Biographical / Historical

Gilbert-Cheever Family Papers relate to members of the Goodridge, Gilbert and Cheever families of New England and California from about 1836 to 1900. The papers primarily concern the Reverend William Hinman Gilbert (1817-1905); his second wife Mary (Goodridge) Gilbert (1823-1895) their four children George Edwards Gilbert (1855-1879), Charles Minor Gilbert (1855-1881), Annie Ward Gilbert (1857-?); and Mary Alice Gilbert(1860-?); and Mary (Goodridge) Gilbert Is sister Fanny (Goodridge) Cheever (1825-?) and her husband Henry. A. Cheever (?-1873).

William Hinman Gilbert was born in 1817 in Weston, Connecticut, the son of Ezra and Rebecca (Minor) Gilbert. He graduated from Yale College in 1841, continued his studies at the Andover Theological Seminary from 1842 to 1843, and graduated from the Yale Divinity School in 1845. From 1845 to 1846 he was the minister at Haddam, Connecticut, where he married Elizabeth Mosely of Westfield, Massachusetts, on December 29, 1845. In March 1846 they moved to Westminster, Vermont, where he was pastor of the Congregational Church until 1851. Elizabeth (Mosely) Gilbert died in December 1846 in Westminster, leaving a son, William ("Willie") P.M. Gilbert, who married Jessie A. Little in 1870; they settled in Oberlin, Ohio where Willie worked as an assistant postmaster. They had five children: May Elizabeth (born March 1871, died September 1871); Edward Ellis (born June 1873); Winnie Emeline (born October 1875); William Henry (born October 1877); and a third son (born January 1880).

On April 10, 1849, Reverend Gilbert married Mary Goodridge, daughter of Joseph and Roxanna (Edwards) Goodridge of Westminster, Vermont, who was a graduate of and teacher at Bradford Academy in Massachusetts. She is an important figure in the papers, connecting the Goodridge, Gilbert and Cheever families; much of the correspondence in the papers is addressed to her.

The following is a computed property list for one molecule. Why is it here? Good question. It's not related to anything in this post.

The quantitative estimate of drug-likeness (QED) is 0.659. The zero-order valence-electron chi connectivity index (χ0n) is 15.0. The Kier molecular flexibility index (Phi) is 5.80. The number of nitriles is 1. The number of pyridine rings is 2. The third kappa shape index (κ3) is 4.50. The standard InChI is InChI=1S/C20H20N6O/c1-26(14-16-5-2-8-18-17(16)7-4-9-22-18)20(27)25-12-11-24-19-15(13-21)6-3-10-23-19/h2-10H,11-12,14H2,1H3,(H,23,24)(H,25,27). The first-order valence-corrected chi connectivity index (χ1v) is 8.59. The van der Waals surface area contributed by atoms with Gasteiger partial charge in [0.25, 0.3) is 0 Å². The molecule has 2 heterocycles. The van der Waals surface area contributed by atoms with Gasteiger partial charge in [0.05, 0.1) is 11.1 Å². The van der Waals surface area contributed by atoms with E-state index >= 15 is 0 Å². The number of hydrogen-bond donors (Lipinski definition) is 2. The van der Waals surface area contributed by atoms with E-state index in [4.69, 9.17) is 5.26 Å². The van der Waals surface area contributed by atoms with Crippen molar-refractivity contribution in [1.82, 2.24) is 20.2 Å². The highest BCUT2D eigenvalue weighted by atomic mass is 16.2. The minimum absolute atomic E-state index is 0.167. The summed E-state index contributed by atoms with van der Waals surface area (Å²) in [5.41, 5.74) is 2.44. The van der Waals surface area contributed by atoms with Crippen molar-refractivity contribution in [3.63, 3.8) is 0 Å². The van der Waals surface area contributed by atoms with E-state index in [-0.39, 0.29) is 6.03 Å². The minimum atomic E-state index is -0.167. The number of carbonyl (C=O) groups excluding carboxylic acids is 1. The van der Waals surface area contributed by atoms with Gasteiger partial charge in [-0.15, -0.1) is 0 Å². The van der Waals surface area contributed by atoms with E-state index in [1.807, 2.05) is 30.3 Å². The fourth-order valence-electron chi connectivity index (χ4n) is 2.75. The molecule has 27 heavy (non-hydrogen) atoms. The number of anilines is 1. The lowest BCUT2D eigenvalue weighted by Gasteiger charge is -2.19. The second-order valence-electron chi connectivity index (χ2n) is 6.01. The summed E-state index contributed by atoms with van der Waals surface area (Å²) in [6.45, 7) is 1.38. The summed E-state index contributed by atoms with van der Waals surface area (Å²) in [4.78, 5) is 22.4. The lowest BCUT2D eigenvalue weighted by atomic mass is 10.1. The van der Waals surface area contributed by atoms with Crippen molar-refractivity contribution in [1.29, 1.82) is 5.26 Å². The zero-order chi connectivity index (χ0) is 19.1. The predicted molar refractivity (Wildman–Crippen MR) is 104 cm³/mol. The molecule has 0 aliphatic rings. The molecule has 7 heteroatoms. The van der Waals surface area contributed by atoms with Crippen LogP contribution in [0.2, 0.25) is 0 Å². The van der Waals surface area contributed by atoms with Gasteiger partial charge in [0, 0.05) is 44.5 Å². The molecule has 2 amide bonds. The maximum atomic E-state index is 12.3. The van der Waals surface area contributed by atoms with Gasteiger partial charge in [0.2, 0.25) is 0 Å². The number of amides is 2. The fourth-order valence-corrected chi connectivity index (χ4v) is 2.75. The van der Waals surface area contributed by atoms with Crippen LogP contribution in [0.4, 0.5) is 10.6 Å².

Mary's sister, Fanny Goodridge, married Henry A. Cheever, a sea captain in the shipping trade during the 1840's and early 1850's. During a voyage to California he decided to stay in San Francisco and persuaded his wife Fanny and their children to move there from Massachusetts. He was employed in shipping, mining and real estate in California, and became active in San Francisco politics. Two of Mary's brothers, William E. Goodridge and Joseph Goodridge, also moved to California. William stayed with the Cheevers for a time, then moved on to other places in the West, eventually working his way to the Nevada territory where he died in October 1864.

Reverend Gilbert and his wife Mary remained in New England in spite of Henry A. Cheever's attempts to lure them to California. Reverend Gilbert was pastor of the Congregational Church in Ashfield, Massachusetts, from 1851 to 1855, where his twin sons Charles Minor and George Edwards were born on April 22, 1855. From 1855 to 1864, he was pastor of the Congregational Church in Granby, Connecticut, where his daughters Annie Ward and Mary Alice were born June 30,1857, and April 23, 1860, respectively. In 1864, Reverend Gilbert was appointed Superintendent of Scripture Distribution in the U.S. Army by the American Bible Society and the U.S. Christian Commission, with headquarters in Washington, D.C., and Baltimore. During 1864 and 1865 he travelled to army encampments and towns, primarily in Virginia and Maryland, overseeing the distribution of Bibles among the soldiers and visiting hospitals and prisons.

From the fall of 1865 until 1869, Reverend Gilbert was an agent for the Vermont Bible Society, and in 1868 both he and his wife served as principals of the Classical and English Boarding School in Norwich, Vermont. From 1870 to 1871 he was Superintendent of the American Bible Society for Connecticut and Western Massachusetts; from 1871 to 1878 he was Superintendent of the American Bible Society in New England; and from 1878 to 1900 he was Secretary of the Connecticut Bible Society. In the fall of 1900 he moved to California, where he died in 1905.

Charles Miner Gilbert and George Edwards Gilbert both entered Yale College in 1874 and graduated in 1878. After graduating from Yale, George Edwards taught school in Englewood, New Jersey, until his death from diabetes in September 1879. Charles Minor also taught school, in Peekskill, N.Y., and in New York City; he died in April 1881, also from diabetes. Annie Gilbert later became Mrs. Hobson, and Mary Alice married Edwin Horrax in 1886. Mary Alice and Edwin Horrax had three children, Gilbert, William and Alice. Gilbert Horrax, who married Geraldine Martin, became a doctor and was associated with the surgeon Harvey Williams Cushing. Alice Horrax married Frederic B. Schell, Jr., in 1922.

Guide to the Gilbert-Cheever Family Papers
Under Revision
compiled by Peggy Bruns and Randall Jimerson
July 1977
Description rules
Finding Aid Created In Accordance With Manuscripts And Archives Processing Manual
Language of description note
Finding aid written in English.

Part of the Manuscripts and Archives Repository